The essential idea of an embodiment of the invention is that the area of the corrugated surface of the solid-liquid filtration cloth is 10 to 30% larger as compared with the even surface.

The essential idea of an embodiment of the invention is that the area of the corrugated surface comprises corrugation crests, the lateral distance between said crests being between 10 and 40 mm.

The essential idea of an embodiment of the invention is that the solid-liquid filtering device is a drum filter, and that the solid-liquid filtration cloth is arranged in such a manner that the grooves and crests therein pass in the axial direction of the drum filter. Accordingly, the grooves and crests are crosswise respective to the machine direction. This being so, the yarns having a highly changing length can tighten the solid-liquid filtration cloth tightly around the perimeter of the drum filter.

The essential idea of an embodiment of the invention is that the solid-liquid filtering device is a drum filter, and that the solid-liquid filtration cloth is arranged in such a manner that the grooves and crests therein pass in the circumferential direction of the drum filter. Accordingly, the grooves and crests are substantially parallel respective to the machine direction. This solution may be applied for instance when the solids cake is removed by means of a mechanical doctor blade.

The essential idea of an embodiment of the invention is that the solid-liquid filtering device is a disc filter, and that the solid-liquid filtration cloth is arranged in such a manner that the grooves and crests therein pass in the radial direction of the drum filter. Accordingly, the grooves and crests are transverse respective to the machine direction. This being so, the yarns having a highly changing length can tighten the solid-liquid filtration cloth tightly around the sector element of the disc filter.

The essential idea of an embodiment of the invention is that the solid-liquid filtering device is a disc filter, and that the solid-liquid filtration cloth is arranged in such a manner that the rotational direction of the grooves and crests therein deviates by 1 to 30 from the radial direction of the disc filter. This may improve the detachment of the solids cake in certain device assemblies.

The essential idea of an embodiment of the invention is that the filter cloth constitutes a filter element, which is a separate piece relative to the filter surface of the solid-liquid filter and can be arranged tightly against the filter surface of the filter. The filter cloth acts as the actual filtering layer in the assembly, the filter surface acting as a supporting layer.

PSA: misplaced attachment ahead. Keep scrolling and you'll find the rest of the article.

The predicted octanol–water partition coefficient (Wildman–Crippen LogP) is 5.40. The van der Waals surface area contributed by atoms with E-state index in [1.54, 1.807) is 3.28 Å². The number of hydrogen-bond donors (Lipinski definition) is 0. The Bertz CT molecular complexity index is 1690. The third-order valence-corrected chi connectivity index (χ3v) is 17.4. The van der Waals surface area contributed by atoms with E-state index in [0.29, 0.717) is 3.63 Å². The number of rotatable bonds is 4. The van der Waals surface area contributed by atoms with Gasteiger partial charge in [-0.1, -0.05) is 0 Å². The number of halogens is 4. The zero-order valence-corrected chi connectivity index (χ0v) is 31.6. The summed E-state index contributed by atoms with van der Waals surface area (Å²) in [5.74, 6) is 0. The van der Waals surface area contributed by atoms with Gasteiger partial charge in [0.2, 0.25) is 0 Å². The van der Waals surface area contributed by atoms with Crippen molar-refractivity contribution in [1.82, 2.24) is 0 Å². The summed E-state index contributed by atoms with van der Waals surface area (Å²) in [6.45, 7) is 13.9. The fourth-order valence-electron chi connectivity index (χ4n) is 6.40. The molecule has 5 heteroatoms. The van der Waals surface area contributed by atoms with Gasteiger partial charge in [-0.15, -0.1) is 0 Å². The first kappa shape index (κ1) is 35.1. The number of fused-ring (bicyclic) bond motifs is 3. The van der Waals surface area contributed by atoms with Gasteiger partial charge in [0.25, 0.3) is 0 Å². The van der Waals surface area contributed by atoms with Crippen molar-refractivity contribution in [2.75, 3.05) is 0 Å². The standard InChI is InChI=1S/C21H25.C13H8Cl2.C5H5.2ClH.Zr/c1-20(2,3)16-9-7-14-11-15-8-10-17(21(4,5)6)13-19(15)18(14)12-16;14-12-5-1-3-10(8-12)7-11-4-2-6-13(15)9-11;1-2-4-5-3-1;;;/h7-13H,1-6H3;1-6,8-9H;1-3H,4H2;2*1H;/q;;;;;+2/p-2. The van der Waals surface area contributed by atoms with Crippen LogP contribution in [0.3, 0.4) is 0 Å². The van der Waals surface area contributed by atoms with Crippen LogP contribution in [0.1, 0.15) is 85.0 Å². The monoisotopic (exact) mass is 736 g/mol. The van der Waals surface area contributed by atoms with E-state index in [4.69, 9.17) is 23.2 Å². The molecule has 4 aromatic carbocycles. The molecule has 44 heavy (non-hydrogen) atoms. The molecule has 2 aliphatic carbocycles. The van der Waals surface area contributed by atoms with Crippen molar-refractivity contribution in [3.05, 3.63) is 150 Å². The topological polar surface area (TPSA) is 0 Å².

BRIEF DESCRIPTION OF THE FIGURES

The invention will be described in more detail in the accompanying drawings, wherein

FIG. 1 schematically shows a filtering device, i.e. a disc filter, applicable to solid-liquid filtration,

FIG. 2 schematically shows another filtering device, i.e. a drum filter, applicable to solid-liquid filtration,

FIG. 3 schematically shows the cross section of a solid-liquid filtration cloth of the invention after weaving,

FIG. 4 schematically shows the cross section of the solid-liquid filtration cloth of FIG. 1 after heat treatment,

FIG. 5 schematically shows the principle of a second solid-liquid filtration cloth with the cloth in a weaving loom and stretched,

FIG. 6 schematically shows the solid-liquid filtration cloth of FIG. 5 after the cloth is released to its rest position,

FIG. 7 schematically shows the solid-liquid filtration cloth of FIGS. 5 and 6 installed against the filter surface of a filter,

FIG. 8 schematically shows the principle of still another solid-liquid filtration cloth in a situation wherein the length of the yarns having a highly changing length is at its longest, and

FIG. 9 schematically shows the principle of the solid-liquid filtration cloth shown in FIG. 8 in a situation wherein the length of the yarns having a highly changing length is significantly shortened.

In the figures, the invention is shown in a simplified matter for the sake of clarity. In the figures, like parts are designated with the same reference numerals.

DETAILED DESCRIPTION OF THE INVENTION